The loss of one auction house look set to be another’s gain in New York today as a John Constable painting mistakenly sold for £3,500 at Christie’s is expected to fetch a not-so-shabby £2 million at Sotheby’s.
Original artwork “Salisbury Cathedral from the Meadows” was sold to an anonymous collector in 2013 after Christie’s valued it on the theory it was by a “follower of Constable”, crucially missing that it was, in fact, by the Suffolk master himself.
Close inspection and careful cleaning revealed that amateur restorers had painted over the authentic piece, believed to be one of Constable’s 1830 sketches for the £23 million artwork that now hangs in London’s Tate.
“The present work by Constable was heavily retouched with a dark and opaque pigment which probably dated to the late 19th or early 20th century in a misguided attempt to ‘finish’ the painting, thus depriving it of its lively, sketchy quality,” former Tate curator Anne Lyles wrote for the painting’s Sotheby’s note.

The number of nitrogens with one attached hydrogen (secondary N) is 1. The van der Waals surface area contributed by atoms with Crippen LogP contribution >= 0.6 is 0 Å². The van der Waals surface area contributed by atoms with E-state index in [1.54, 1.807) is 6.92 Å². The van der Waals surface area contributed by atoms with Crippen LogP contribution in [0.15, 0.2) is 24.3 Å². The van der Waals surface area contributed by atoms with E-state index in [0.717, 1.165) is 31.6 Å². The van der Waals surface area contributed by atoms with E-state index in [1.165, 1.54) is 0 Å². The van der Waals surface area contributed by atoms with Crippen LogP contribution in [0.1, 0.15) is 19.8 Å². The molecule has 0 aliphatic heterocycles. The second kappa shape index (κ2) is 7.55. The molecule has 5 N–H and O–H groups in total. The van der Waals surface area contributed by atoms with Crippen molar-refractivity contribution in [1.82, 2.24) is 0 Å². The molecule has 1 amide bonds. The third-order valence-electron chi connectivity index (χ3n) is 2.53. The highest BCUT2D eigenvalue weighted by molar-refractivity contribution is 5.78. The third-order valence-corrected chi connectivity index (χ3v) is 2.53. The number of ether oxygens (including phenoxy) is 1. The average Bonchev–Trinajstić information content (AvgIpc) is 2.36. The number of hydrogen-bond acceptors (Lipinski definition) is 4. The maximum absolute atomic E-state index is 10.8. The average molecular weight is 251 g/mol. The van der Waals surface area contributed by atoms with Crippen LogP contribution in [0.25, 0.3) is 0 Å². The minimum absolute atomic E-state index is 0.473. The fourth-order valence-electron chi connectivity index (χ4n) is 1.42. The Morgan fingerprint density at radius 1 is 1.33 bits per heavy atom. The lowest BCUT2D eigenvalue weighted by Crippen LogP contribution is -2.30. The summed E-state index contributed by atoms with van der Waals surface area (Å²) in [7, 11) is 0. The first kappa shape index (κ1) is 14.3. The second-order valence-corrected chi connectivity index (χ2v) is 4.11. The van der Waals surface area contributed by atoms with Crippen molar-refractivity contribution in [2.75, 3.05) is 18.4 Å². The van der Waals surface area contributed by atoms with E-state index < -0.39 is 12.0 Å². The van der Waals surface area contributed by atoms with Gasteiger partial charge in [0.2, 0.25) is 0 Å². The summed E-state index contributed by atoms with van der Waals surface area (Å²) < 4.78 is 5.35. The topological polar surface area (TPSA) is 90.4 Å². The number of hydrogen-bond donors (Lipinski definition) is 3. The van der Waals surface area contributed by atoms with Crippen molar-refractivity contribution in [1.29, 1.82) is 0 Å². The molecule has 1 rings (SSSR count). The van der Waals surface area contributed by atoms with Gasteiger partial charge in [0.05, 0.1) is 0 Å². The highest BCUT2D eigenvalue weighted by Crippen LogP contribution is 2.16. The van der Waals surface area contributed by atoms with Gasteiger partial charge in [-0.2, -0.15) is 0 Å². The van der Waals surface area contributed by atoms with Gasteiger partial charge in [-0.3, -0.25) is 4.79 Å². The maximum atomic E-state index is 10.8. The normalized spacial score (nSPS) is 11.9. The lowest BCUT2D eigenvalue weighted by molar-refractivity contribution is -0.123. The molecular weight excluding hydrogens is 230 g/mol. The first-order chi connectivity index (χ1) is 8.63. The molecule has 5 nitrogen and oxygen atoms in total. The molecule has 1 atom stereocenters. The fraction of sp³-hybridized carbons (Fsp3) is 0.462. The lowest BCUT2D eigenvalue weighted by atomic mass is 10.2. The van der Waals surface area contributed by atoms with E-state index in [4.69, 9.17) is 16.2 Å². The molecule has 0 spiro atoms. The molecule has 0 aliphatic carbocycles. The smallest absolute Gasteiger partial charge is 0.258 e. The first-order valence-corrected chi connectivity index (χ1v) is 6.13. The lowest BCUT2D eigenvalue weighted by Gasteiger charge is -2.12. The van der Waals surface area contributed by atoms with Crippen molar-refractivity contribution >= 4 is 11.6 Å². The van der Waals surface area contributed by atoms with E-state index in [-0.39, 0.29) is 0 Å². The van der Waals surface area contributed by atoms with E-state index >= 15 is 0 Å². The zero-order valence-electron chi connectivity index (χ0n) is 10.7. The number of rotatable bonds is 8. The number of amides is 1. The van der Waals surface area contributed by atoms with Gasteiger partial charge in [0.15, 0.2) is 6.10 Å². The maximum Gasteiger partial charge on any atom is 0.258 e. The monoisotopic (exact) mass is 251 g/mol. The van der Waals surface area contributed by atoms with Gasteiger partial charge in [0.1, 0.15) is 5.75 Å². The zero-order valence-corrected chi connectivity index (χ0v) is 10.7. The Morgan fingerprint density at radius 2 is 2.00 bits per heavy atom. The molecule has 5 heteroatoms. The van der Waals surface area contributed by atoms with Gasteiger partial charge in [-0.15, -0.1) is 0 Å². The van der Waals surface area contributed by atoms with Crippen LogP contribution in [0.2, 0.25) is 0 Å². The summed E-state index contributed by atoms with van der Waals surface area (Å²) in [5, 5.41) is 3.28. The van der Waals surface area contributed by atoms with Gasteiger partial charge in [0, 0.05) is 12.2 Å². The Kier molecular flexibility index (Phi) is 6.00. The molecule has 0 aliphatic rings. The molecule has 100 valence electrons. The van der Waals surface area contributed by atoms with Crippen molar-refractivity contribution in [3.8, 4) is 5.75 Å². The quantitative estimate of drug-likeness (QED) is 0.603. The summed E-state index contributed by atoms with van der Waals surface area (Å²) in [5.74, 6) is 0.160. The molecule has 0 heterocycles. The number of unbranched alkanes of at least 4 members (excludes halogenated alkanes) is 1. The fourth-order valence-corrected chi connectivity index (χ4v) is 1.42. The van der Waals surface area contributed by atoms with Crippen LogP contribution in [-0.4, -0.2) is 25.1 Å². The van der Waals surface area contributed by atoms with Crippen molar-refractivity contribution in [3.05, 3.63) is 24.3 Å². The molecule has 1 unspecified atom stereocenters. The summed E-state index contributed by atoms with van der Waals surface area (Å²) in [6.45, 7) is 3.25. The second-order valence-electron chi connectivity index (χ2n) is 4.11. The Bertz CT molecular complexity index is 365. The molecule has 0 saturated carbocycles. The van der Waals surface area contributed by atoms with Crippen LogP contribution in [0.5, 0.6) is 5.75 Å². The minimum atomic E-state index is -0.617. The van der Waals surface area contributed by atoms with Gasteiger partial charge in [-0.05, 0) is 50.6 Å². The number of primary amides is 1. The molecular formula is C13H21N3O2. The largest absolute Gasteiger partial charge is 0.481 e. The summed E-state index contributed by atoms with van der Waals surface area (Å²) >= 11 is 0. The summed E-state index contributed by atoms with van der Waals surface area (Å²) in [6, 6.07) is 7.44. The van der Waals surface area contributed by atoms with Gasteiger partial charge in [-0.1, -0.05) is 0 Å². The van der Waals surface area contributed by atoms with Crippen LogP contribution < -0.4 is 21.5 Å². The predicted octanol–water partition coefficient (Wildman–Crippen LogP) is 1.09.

“Thankfully the retouchings on the present painting were readily soluble in the course of its recent cleaning and Constable’s original and brilliant conception has been once again revealed.”
Christie’s sold the artwork for 83-year-old Lady Hambleden. If it sells for its expected £2 million at Sotheby’s, art dealing experts believe Hambleden will have a case to sue Christie’s for lack of diligence when valuing.
“We are aware that Sotheby’s are offering this work as by Constable,” Christies said in a statement. “We took the view at the time of our sale in 2013 that it was by a “follower of”. We understand that there is no clear consensus of expertise on the new attribution.”